Connecticut Medicaid ‘best in nation for curbing per-enrollee cost trend’

This is a press release, presented in the format in which it was sent:

Medicaid in general tracks lower than private insurance and Medicare in latest federal comparative data reported in Health Affairs magazine

A new cross-state comparison of Medicaid, Medicare and private insurance spending, published by Health Affairs and based on federal data, shows that Connecticut’s Medicaid program led the nation in controlling cost trends, when measured per enrollee during the 2010-14 reporting period.

Connecticut is reported as having reduced its per-person spending by a greater percentage (5.7%) than any other state in the country.  Overall, Medicaid tracked lower nationally than both private health insurance and Medicare in the cost trend comparisons.

The comparative data is the latest available from the federal Centers for Medicare and Medicaid Services. [Please scroll down to see two-page data chart from Health Affairs’ June 2017 issue.]

Commissioner Roderick L. Bremby of the Department of Social Services (DSS), administering agency for Connecticut Medicaid, said the leading cost trends can be attributed in part to various innovations in Medicaid service delivery.

“The numbers demonstrate the cost-effectiveness of Medicaid in general, and the position of Connecticut as a national leader within Medicaid,” Commissioner Bremby said.  “Further, the comparison to per-enrollee cost trends in Medicare and private health coverage clearly shows that Medicaid is an efficient investment of public funding in support of positive health outcomes.”

Among the key factors:

  • Connecticut was the first state in the country to implement early expansion of Medicaid eligibility under the Affordable Care Act.  Currently, about 217,000 adults without minor children are covered in this portion of Medicaid.
  • Trends in expansion states like Connecticut may have benefitted from participation by large numbers of relatively low-cost, younger individuals.
  • In January 2012, as a result of an early initiative by the Malloy-Wyman Administration, Connecticut HUSKY Health (Medicaid and Children’s Health Insurance Program) entered the final stage of becoming a self-insured, managed fee-for-service program by migrating its medical services from capitated managed care to a model under which services are managed in partnership with statewide Administrative Services Organizations (ASOs).


“Starting in 2012, DSS and partners began to implement important new care delivery interventions – ASO-based Intensive Care Coordination (ICM), Person-Centered Medical Homes, health homes for individuals with behavioral health conditions,” said Kate McEvoy, DSS health services director and state Medicaid director.  “These advances have made extraordinary contributions toward more person-centered, goal-driven, holistic coordination of services and supports for individuals with complex needs.  Quality has demonstrably improved, as documented by a range of measures.  Self-reported care experience has also markedly improved.”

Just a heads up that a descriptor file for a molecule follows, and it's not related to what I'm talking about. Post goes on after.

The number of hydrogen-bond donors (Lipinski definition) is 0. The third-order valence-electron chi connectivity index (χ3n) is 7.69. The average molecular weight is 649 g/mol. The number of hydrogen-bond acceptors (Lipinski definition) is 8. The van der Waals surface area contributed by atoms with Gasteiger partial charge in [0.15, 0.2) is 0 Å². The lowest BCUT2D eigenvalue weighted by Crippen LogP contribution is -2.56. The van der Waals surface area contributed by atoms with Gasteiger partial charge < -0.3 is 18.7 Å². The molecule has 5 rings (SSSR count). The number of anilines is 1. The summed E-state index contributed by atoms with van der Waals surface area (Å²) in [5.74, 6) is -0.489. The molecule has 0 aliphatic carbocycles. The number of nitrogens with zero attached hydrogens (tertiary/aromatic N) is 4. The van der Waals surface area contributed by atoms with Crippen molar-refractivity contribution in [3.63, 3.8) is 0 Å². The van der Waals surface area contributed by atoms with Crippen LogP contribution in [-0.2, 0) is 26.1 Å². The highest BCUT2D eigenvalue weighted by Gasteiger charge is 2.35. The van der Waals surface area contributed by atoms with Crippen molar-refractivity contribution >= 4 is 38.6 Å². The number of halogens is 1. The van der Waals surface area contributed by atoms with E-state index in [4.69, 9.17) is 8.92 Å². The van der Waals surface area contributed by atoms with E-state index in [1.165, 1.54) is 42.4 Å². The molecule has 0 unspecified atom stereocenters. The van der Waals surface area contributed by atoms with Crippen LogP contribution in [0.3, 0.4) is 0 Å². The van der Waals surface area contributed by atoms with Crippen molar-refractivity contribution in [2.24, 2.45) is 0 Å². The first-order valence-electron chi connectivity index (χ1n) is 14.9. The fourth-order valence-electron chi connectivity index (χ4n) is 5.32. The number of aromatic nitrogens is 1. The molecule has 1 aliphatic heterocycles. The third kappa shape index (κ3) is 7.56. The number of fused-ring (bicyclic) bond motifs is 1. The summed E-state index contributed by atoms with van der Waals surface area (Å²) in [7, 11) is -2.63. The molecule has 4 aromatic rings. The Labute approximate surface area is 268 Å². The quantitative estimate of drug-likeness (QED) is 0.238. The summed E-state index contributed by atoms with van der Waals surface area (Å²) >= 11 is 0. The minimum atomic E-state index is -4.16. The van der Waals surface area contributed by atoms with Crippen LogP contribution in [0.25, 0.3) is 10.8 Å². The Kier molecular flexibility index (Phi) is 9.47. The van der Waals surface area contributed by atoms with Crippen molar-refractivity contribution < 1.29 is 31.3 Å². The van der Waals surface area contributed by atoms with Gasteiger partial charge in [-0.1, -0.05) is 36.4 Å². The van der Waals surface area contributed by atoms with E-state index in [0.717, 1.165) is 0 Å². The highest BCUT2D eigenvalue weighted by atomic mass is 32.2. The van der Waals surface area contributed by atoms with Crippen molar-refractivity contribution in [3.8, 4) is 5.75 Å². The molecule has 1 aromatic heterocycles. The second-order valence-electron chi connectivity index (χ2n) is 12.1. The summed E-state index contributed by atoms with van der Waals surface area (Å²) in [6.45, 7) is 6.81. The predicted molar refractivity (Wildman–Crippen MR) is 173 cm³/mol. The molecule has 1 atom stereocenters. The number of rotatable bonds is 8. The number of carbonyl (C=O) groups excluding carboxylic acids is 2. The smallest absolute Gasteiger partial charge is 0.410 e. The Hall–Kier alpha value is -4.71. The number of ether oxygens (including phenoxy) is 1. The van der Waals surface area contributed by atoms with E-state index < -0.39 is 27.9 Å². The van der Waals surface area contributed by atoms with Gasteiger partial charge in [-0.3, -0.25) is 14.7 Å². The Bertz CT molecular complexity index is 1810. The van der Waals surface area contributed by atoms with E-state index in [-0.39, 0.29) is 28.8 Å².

DSS has also supported practice transformation through free multi-disciplinary coaching as well as tools and supports for providers (ICM, standardized statewide coverage and utilization management guidelines, timely payment).

Finally, DSS has built in ‘value-based’ payment strategies that initially focused on pay-for-performance (PCMH enhanced fee-for-service payments and performance and year-over-year improvement payments) and have developed to include the inaugural use of ‘upside-only’ shared savings arrangements, under which entities that achieve benchmarks on identified quality measures will share in savings that are achieved.

“As Medicaid-related policy, funding and legislative action continues at the national and state levels, it will remain important for government and stakeholders to continue to carefully evaluate the impact of policy strategies on quality, care experience and cost,” Commissioner Bremby said.

The information in the below chart, which represents the latest publicly available CMS data for all states, is one important indicator of progress.

Commissioner Bremby emphasized the crucial advances represented by the Affordable Care Act (also known as Obamacare), and expressed his thanks and support to Governor Dannel P. Malloy, Lieutenant Governor Nancy Wyman and Connecticut’s Congressional delegation for their active roles in fighting repeal efforts in Washington that would decimate Medicaid.




The data featured in the table comparing states is from the State Health Expenditure Accounts, produced by the CMS Office of the Actuary, a consistent and comprehensive source that allows for analysis of state-specific trends over time.


11 responses to “Connecticut Medicaid ‘best in nation for curbing per-enrollee cost trend’”

  1. Sue Haynie